31 December 2012

Welcoming 2013


My first thought for today's entry was a reminiscence of what I wrote at the stroke of midnight 51 years ago tonight. But I decided otherwise as my last week's entry was also related to a reminiscence. I should not bore my visitors with too much of 'Pakcik reminisces'.

Not unlike many growing up young adults I used to sit back in  front of a new diary enthusiastically thinking what my new year'slist of resolutions ought to consist of. Almost on all occasions the list would be a repeat of the same, year after year, to be forgotten no sooner than it had been put into writing.

Those were the days. Now, not unlike elderly folks, the thought grows more philosophical. I am sorry my today's thought goes in Malay. Perhaps, I should seek someone like Ninotaziz to translate the thought into English. What I am saying below may not sound coherent to my dear readers as it does to me. I apologise for my inadeuacy in modern literary Malay. So, here it goes:
Menghadapi pertemuan

From the long way back

Throughy tunnels

Sudah jauh perjalanan ku
Melalui pelbagai persimpangan
Jalan yang berliku liku
Ada kala melanggar larangan
Bila matahari hampir terbenam
Akan berakhir satu penghijrahan
Tiada lagi yang aku idam
Untuk menghadapi satu pertemuan
Sudak berakhir masanya
Memperbaharui cita cita dan azam 
Dengan kudrat yang masik ada
Biarlah budi sahaja yang ku tanam
Untuk menghadapi pertemuan

The end is there for sure
Berkhidmat kerana Tuhan untuk kemanusiaan
NINOT has kindly given the followinginterpreration:
To face the Absolute One  
I have travelled the long road
The bends and the corners
Faced with difficult passes
At times, my not so 'kosher' choices
At the end of the road
My journey and salvation
No more shall I ask for
   To face the Absolute One 
I have passed by all the roads
Too late to change course or my mind
What's left in these hands of mine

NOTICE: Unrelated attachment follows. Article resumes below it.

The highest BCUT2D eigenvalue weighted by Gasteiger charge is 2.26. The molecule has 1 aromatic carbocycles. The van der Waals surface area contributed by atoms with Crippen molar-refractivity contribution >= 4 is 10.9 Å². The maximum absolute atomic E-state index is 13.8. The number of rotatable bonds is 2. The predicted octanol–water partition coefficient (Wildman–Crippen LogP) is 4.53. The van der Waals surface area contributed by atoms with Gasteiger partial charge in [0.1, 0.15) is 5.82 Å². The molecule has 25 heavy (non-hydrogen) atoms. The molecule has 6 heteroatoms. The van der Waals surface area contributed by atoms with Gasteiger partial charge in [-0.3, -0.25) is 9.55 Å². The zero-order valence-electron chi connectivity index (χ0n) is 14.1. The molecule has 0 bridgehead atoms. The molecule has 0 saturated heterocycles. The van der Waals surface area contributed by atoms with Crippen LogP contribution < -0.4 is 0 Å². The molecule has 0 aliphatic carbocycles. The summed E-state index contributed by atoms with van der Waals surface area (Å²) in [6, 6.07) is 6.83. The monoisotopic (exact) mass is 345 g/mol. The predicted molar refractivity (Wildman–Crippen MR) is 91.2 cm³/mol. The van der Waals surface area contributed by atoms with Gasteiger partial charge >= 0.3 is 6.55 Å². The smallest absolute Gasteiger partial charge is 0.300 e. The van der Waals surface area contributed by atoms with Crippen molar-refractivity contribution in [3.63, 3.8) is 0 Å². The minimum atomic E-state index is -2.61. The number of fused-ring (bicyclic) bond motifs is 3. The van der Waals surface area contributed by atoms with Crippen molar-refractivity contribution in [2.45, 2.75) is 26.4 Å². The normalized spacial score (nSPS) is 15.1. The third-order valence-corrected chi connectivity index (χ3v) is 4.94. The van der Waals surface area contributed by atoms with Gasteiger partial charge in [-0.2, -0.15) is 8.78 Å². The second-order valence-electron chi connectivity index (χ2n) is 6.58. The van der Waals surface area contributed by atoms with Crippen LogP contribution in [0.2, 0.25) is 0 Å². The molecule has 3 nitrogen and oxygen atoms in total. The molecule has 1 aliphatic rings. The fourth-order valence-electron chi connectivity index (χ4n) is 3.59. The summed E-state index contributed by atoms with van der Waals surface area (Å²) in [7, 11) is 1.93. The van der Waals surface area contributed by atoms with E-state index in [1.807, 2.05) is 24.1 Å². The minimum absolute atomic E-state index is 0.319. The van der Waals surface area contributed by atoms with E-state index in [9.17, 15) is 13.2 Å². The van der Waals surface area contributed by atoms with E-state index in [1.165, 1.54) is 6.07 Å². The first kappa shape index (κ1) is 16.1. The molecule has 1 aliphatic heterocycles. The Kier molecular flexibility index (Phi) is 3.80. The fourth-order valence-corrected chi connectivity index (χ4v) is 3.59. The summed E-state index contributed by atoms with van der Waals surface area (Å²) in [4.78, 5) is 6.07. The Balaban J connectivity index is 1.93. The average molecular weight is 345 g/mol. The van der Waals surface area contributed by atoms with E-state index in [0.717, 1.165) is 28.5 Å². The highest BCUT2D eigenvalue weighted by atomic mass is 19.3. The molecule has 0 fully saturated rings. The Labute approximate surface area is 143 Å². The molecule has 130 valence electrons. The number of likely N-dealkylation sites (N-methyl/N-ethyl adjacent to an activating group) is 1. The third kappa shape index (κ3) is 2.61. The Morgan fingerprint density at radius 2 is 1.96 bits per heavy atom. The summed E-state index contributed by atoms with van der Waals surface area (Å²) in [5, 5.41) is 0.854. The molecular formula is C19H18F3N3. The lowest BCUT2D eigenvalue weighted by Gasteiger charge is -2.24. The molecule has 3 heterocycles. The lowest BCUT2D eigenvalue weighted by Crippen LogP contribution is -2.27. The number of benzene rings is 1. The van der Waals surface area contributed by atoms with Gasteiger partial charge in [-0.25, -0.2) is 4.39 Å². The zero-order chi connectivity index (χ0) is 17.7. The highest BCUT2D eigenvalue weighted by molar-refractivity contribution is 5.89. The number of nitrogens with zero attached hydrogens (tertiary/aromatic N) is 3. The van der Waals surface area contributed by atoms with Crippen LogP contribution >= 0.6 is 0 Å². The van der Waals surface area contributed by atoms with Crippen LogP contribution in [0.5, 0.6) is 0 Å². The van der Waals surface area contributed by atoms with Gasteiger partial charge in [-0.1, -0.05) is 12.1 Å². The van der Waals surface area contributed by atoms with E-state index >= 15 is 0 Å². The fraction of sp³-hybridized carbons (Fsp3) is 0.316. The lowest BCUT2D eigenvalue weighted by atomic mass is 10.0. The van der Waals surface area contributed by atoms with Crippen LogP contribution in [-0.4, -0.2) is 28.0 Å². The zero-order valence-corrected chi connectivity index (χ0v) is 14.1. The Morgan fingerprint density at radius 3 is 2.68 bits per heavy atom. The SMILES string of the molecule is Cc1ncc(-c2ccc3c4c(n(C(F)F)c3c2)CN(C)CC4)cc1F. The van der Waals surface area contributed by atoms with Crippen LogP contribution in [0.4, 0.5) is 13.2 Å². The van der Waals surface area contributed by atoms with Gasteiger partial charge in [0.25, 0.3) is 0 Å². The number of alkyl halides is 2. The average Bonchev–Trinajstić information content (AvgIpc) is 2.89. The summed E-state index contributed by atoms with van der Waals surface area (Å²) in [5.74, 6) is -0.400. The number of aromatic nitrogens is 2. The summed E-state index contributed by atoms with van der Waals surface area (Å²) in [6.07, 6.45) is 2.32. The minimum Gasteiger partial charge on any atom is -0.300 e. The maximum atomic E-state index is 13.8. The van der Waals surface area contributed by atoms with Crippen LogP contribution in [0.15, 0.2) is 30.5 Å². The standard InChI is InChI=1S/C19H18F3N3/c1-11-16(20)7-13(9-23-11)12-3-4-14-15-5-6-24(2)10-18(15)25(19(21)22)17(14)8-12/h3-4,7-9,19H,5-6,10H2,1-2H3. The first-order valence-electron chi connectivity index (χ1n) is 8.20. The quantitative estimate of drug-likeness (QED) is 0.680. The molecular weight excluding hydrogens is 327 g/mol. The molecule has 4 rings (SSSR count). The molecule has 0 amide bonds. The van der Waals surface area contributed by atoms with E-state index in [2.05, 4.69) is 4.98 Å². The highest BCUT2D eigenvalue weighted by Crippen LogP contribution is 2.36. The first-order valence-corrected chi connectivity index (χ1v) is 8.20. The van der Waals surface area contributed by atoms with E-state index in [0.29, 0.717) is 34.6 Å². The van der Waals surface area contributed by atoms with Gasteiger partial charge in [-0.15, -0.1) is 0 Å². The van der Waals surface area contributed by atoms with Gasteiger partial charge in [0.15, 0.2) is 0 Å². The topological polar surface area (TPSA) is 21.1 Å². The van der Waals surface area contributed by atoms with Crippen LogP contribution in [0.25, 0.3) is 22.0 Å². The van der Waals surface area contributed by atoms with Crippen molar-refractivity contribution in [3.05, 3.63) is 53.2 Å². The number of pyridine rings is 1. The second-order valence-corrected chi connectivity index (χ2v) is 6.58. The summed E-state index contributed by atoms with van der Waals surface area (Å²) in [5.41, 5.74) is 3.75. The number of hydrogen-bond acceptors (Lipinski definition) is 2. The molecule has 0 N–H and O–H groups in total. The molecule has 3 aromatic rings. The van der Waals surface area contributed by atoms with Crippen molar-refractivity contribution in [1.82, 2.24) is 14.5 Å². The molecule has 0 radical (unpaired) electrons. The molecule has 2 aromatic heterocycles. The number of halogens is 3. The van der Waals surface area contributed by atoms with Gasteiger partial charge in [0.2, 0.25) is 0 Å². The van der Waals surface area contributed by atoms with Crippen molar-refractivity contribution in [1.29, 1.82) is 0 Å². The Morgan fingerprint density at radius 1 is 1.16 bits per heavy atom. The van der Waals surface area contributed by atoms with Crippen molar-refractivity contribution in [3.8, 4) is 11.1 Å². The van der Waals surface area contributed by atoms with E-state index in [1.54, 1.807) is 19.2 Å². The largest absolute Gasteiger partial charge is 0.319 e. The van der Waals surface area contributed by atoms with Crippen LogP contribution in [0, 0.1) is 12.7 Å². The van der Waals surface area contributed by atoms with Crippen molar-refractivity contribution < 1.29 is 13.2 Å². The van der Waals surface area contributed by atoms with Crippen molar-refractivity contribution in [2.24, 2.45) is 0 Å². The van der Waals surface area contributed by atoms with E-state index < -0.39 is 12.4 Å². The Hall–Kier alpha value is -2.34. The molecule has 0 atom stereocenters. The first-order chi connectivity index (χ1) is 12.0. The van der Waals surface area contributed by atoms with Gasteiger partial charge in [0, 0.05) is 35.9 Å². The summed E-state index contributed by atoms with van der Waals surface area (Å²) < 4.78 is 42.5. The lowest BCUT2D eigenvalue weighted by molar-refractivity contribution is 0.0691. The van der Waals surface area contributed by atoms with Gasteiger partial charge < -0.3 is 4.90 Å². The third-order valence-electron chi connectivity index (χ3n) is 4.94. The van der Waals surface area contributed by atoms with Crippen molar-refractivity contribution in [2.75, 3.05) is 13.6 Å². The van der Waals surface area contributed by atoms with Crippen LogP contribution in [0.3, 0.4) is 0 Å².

Deeds shall be all I leave behind
     To face the Absolute One  
Thank you, NINOTAZIZ

25 December 2012

After the Reunion

Soon after the historic reunion of the two old pen-friends described below, the North-East Monsoon arrived with vengeance. It has been raining for four days and nights non-stop. We wake up in the middle of each night listening to the wind howling through the casuarina trees, the rain beating the roof and window panes, and the terrifying sound of angry waves furiously smashing the shore. Yesterday morning we found a neighbouring coconut tree lying across one side of our chain-link fence, a tall papaya down with large green fruit strewn about,  and a banana tree with a huge bunch of fruit lying across  another side of our fence.

And this morning a group of contract workers were clearing a huge tree lying across the road a few metres away from our premises. A lorry sppeeding in the dark of the morning tried to avoid the falling tree and swerved sharply to crash into one corner of our fence.  

Living where we are , these are not beyond expectation. But the thrill of the recent reunion is still fresh in our mind. We are just sorry for many in the state who have to be evacuated because of floods. 

Berkhidmat kerana Tuhan untuk kemanusiaan

Merry X'mas to my Christian visitors

23 December 2012

Pakcik reminisces ( Pt 28 ) – 57 years on

1955 Diary

The front pages of my 1955 diary contain a list of over 30 names and addresses of boys and girls in Malaya and overseas.  If today a school boy spends lot of time on face/book I enjoyed writing letters to those pen-friends. Waiting with anticipation for the arrival of snail mails is a thrill by itself.

List of names and addresses

Among the many pen-friends was a boy named Abdul Khalik Hasan, studying in Anderson School, Ipoh. Like me he was also in Standard 9 (today’s Form 5)

My English school in Kuala Terengganu offered the following subjects for the final examination known as Cambridge School Certificate (CSC), a version of today’s SPM:

English language
English literature
General science
Health science

Subjects like Additional Maths, Physics, Chemistry and Biology had not come to this part of the world. I envied my pen-friend at Anderson School where he was able to choose Additional Maths and the three science subjects, Physics, Chemistry and Biology. And here I had to be satisfied with General Science and Health Science and just one mathematics subject.